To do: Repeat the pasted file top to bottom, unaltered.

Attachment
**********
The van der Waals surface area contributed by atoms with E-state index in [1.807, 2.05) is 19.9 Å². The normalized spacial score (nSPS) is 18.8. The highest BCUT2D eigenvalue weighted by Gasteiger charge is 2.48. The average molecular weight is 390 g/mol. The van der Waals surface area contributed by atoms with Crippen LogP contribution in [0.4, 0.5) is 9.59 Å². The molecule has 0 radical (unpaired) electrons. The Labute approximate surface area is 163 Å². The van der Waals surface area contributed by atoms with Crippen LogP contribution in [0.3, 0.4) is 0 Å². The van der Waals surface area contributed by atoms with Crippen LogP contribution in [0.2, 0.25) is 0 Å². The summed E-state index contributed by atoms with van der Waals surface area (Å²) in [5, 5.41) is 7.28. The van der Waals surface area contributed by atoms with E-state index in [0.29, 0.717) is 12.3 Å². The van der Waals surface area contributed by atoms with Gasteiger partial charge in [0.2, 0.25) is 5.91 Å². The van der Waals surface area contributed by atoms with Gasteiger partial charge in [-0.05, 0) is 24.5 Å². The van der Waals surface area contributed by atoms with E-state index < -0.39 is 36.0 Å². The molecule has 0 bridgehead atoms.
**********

The van der Waals surface area contributed by atoms with E-state index in [1.807, 2.05) is 19.9 Å². The normalized spacial score (nSPS) is 18.8. The highest BCUT2D eigenvalue weighted by Gasteiger charge is 2.48. The average molecular weight is 390 g/mol. The van der Waals surface area contributed by atoms with Crippen LogP contribution in [0.4, 0.5) is 9.59 Å². The molecule has 0 radical (unpaired) electrons. The Labute approximate surface area is 163 Å². The van der Waals surface area contributed by atoms with Crippen LogP contribution in [0.3, 0.4) is 0 Å². The van der Waals surface area contributed by atoms with Crippen LogP contribution in [0.2, 0.25) is 0 Å². The summed E-state index contributed by atoms with van der Waals surface area (Å²) in [5, 5.41) is 7.28. The van der Waals surface area contributed by atoms with E-state index in [0.29, 0.717) is 12.3 Å². The van der Waals surface area contributed by atoms with Gasteiger partial charge in [0.2, 0.25) is 5.91 Å². The van der Waals surface area contributed by atoms with Gasteiger partial charge in [-0.05, 0) is 24.5 Å². The van der Waals surface area contributed by atoms with E-state index < -0.39 is 36.0 Å². The molecule has 0 bridgehead atoms.